Lemon City Tea Co. is bringing high-quality, ethically sourced teas to Miami restaurants and local tea lovers. Its teas are inspired by the "crazy, complex, diverse, and exciting" city that is Miami, with Latin American, Caribbean, and South Floridian flavors in mind.
Each tea has a creative name, story, and playlist, like the El Mango Next Door ($12 for four-ounce loose-leaf) -- a tea inspired by the mango envy that Miamians know well. It's made of organic black tea, organic tulsi, and natural flavors that work together to re-create that feeling of waiting for your neighbor's mango to plump and plop onto your side of the fence. Recommended listening includes tracks from Celia Cruz and locals like Spam Allstars and Suenalo. Additional flavors are Granada Green, San-té-ria, Don Grey, Porteños en Paraiso, After Party, Calma-té, Limonada, and Oolong Old Fashioned.
In addition to creating unique, Miami-inspired blends, Lemon City Tea is unique in its methodology. The company is teaching locals and the restaurants it works with about cold-brewing, a technique used to brew both tea and coffee that slowly steeps the drink for many hours. The flavor profile is lighter and sweeter than iced tea made the traditional way (bringing the tea to a boil and then pouring over ice), which tends to highlight the stronger elements of the tea.
To make a refreshing and tasty cold-brew, simply dump a third to a half cup of loose-leaf into a gallon of water and wait eight to ten hours. The tea will self-steep over time, but it's not an exact science. If you leave the tea for ten and a half hours, you'll be fine. In the morning, simply strain the tea to get the leaves out, and -- mira pa' eso -- you've got cold-brewed iced tea! This technique is especially beneficial for restaurants that need to make large quantities of tea in advance.
There comes a time, though, when traditional hot-brewing is best: the cocktail hour.
"You need a bigger flavor to stand up to the alcohol," advises Lemon City cofounder and senior vice president Lauren Fernandez, who regularly works with restaurants to create signature tea-based cocktails. The company's tea-inspired cocktails can be found at Lou's Beer Garden, Blackbrick, and NIU Kitchen. There's also a guide on Lemon City's website for crafting cocktails such as the Oolong Old Fashioned and San-té-ria Spritzer, which is perfectly spiced for the holidays.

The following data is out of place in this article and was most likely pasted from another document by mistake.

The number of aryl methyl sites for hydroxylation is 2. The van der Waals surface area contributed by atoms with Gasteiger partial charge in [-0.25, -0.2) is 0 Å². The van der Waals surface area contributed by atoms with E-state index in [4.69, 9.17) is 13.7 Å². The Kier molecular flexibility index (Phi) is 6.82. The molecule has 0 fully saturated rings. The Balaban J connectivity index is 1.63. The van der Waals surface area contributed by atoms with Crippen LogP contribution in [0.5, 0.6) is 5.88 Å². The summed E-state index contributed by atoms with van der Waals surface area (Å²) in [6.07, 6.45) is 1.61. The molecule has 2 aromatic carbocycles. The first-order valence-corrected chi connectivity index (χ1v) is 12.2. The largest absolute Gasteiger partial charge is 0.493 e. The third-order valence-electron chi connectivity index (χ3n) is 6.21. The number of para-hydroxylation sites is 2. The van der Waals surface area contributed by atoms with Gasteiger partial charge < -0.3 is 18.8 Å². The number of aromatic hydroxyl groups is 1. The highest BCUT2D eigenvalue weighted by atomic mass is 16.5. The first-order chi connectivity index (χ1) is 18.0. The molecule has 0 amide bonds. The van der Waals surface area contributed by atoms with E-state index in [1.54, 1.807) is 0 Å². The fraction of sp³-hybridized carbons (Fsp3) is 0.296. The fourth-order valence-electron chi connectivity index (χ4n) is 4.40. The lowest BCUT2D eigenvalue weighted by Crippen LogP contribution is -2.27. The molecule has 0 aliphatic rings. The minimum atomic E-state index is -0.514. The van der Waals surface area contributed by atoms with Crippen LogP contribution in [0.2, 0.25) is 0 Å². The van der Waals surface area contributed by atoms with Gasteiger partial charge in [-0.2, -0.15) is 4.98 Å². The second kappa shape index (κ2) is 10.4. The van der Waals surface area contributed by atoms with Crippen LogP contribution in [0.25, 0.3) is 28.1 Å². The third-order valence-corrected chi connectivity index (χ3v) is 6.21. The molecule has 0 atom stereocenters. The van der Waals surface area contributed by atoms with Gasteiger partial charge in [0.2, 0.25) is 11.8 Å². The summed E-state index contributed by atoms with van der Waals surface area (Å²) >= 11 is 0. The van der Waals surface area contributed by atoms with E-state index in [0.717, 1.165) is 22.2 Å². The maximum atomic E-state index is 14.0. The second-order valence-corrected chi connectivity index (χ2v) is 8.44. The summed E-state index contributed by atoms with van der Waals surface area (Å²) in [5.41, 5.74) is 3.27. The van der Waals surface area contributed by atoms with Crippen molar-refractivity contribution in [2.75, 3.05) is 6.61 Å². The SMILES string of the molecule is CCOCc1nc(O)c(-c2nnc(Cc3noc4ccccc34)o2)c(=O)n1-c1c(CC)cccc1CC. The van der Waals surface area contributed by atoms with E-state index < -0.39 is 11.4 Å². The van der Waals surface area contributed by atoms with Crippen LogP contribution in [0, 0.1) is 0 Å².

"We are so passionate about this project because, historically, cafés served as powerful community third places -- where for a single penny, people could have access to not only tea and coffee but also a wealth of information provided by fellow patrons, newspapers, bulletins, debates, and speakers," says cofounder and president Natalia Napoleon de Bens, who started Lemon City Tea less than a year ago with three other first-generation American women: Fernandez, Gail Hamilton, and Melisa Chamorro. "We want to continue to intelligently develop Miami into a city to be reckoned with and know that the establishment of strong third places is key."
In addition to developing strong third places, Lemon City created the Communiversity of Miami, a nonprofit think tank dedicated to identifying and funding innovative opportunities and ideas that seek to create third places. A portion of each retail sale of the teas is allocated to Communiversity to fuel its mission.
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The Lemon City crew is also the official tea sponsor for Scope during Miami Art Week, so be on the lookout for tea samples in swag bags. They will also work with Lou's Beer Garden for the Select Art Fair. You will likely find the Lemon City Tea girls curating six nights of Art Week music for free every night beginning at 7 at the North Beach Bandshell.
Lemon City Tea blends are now available for purchase on the company's website and cost $10.99 to $12. You can also stop by spots like Andiamo, O Cinema, R House, Taurus, Oak Tavern, and Tongue & Cheek to steep, chat, and connect.